At least three times racism has raised its head in the new administration of President Obama, and now his chief spokesman has cited “membership policies” as an explanation for the all-whites-are-banned practice of the Congressional Black Caucus.

Obama spokesman Robert Gibbs responded to the question from Les Kinsolving, WND’s correspondent at the White House, following the conclusion of today’s press briefing at the White House.

“To your knowledge has the president ever disagreed with the expressed hope that children ‘could live in a nation where they would not be judged by the color of their skin but by the content of their character’ as made by Dr. King,” Kinsolving asked.

“Has he ever … ,” Gibbs asked.

“Disagreed,” Kinsolving finished.

“Not that I know of, no. I think he believes that’s the goal of this country,” Gibbs said.

Kinsolving continued, “Since the members of Congress who have applied to join the Congressional Black Caucus have been turned down because, as the black caucus’ William Lacey Clay put it, ‘they are white and the caucus is black,’ my question: Does the president hope the caucus will stop this racial discrimination?”

“I will certainly look into. … I don’t know what … prompted Mr. Clay,” Gibbs said.

“There have been three of them who have applied and they’ve been turned down because they are not black, and that is the policy of the Congressional Black Caucus, and if you can ask the president, I would be delighted to hear,” Kinsolving said.

“I think the first thing to do is ask members of … ,” Gibbs aid.

“I have. I have,” Kinsolving confirmed.

“… what their membership policies are,” Gibbs said.

As WND reported, U.S. Rep. Pete Stark, D-Calif., was refused permission to join the organization because of his race.

Kinsolving recently documented in his WND column how Anh (“Joseph”) Cao, the Vietnamese-American Republican from Louisiana who defeated the re-election bid of New Orleans Democrat William Jefferson, expressed an interest in joining because the district he represents is predominantly black.

Also, in 2007, Rep. Steve Cohen, D-Tenn., who is white, pledged to apply for membership during his election campaign to represent his constituents, who were 60 percent black. It was reported that although the bylaws of the caucus do not make race a prerequisite for membership, former and current members of the caucus agreed that the group should remain “exclusively black.”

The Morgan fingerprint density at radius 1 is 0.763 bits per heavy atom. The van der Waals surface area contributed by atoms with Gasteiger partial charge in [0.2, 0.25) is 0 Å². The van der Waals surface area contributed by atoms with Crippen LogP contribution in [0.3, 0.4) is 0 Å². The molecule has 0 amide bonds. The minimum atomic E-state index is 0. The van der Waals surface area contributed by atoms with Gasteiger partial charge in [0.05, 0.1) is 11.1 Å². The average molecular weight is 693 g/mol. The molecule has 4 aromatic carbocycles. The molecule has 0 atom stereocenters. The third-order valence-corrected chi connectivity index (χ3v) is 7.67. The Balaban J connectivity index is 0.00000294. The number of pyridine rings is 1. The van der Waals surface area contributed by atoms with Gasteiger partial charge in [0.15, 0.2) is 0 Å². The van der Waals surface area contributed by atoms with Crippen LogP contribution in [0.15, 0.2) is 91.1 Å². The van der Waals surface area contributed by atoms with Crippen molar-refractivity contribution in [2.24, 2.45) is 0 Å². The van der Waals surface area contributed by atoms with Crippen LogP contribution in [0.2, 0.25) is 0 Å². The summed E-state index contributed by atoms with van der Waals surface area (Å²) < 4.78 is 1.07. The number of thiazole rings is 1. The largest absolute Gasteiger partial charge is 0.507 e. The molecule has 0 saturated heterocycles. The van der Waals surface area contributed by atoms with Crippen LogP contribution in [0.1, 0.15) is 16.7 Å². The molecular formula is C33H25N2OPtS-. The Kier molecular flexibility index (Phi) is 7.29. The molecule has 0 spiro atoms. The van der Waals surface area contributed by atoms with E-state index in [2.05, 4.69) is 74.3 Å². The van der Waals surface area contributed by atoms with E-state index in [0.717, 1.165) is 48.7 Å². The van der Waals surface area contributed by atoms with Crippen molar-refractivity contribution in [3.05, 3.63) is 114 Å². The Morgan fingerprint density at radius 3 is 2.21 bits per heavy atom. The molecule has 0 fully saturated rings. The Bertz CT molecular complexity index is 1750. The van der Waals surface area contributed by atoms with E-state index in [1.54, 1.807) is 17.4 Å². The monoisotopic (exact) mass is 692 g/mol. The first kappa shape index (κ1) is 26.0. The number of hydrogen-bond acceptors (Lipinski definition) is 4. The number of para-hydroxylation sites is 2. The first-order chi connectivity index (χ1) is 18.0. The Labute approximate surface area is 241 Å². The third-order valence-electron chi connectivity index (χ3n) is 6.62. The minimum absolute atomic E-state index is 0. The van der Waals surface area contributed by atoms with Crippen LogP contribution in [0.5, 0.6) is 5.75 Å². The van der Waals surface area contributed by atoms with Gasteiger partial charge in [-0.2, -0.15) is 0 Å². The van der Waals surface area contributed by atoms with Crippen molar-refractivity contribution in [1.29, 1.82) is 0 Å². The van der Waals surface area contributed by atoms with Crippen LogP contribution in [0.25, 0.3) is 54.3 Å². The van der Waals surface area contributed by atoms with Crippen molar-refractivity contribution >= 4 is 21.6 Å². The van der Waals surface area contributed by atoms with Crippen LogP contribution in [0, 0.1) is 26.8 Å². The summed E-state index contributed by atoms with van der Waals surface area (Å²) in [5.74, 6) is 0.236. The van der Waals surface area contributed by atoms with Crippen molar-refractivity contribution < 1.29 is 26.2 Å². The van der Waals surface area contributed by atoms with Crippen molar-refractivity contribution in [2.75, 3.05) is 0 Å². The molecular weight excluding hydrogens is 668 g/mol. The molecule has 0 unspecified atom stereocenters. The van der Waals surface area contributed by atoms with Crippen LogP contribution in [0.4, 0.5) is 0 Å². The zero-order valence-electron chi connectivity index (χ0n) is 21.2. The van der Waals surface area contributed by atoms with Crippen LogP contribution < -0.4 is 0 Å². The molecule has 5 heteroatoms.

Kinsolving reported Clay said, “Mr. Cohen asked for admission, and he got his answer. He’s white and the caucus is black. It’s time to move on. We have racial policies to pursue and we are pursuing them, as Mr. Cohen has learned. It’s an unwritten rule. It’s understood.”

Kinsolving said Clay later issued an official statement from his office: “Quite simply, Rep. Cohen will have to accept what the rest of the country will have to accept – there has been an unofficial congressional white caucus for over 200 years, and now it’s our turn to say who can join the ‘the club.’ He does not, and cannot, meet the membership criteria, unless he can change his skin color. Primarily, we are concerned with the needs and concerns of the black population, and we will not allow white America to infringe on those objectives.”

Charges of racism arose after posting of a video showing top Obama economic adviser Robert Reich saying he wanted to make sure economic stimulus money didn’t go to just “white male construction workers.”

Also as WND reported, Democratic Party strategist Donna Brazile admitted she swiped Obama’s complimentary blanket from his inauguration ceremony and then joked it was not a criminal offense because, “We have a black president … this was free.”

Also, outrage erupted over the inauguration
benediction
by Rev. Joseph Lowery, the 87-year-old civil rights pioneer, for
asking God to help mankind work for a day when “white would embrace what is
right.”

Obama, a member of the Congressional Black Caucus while on Capitol Hill, reacted to the benediction with a smile.

 


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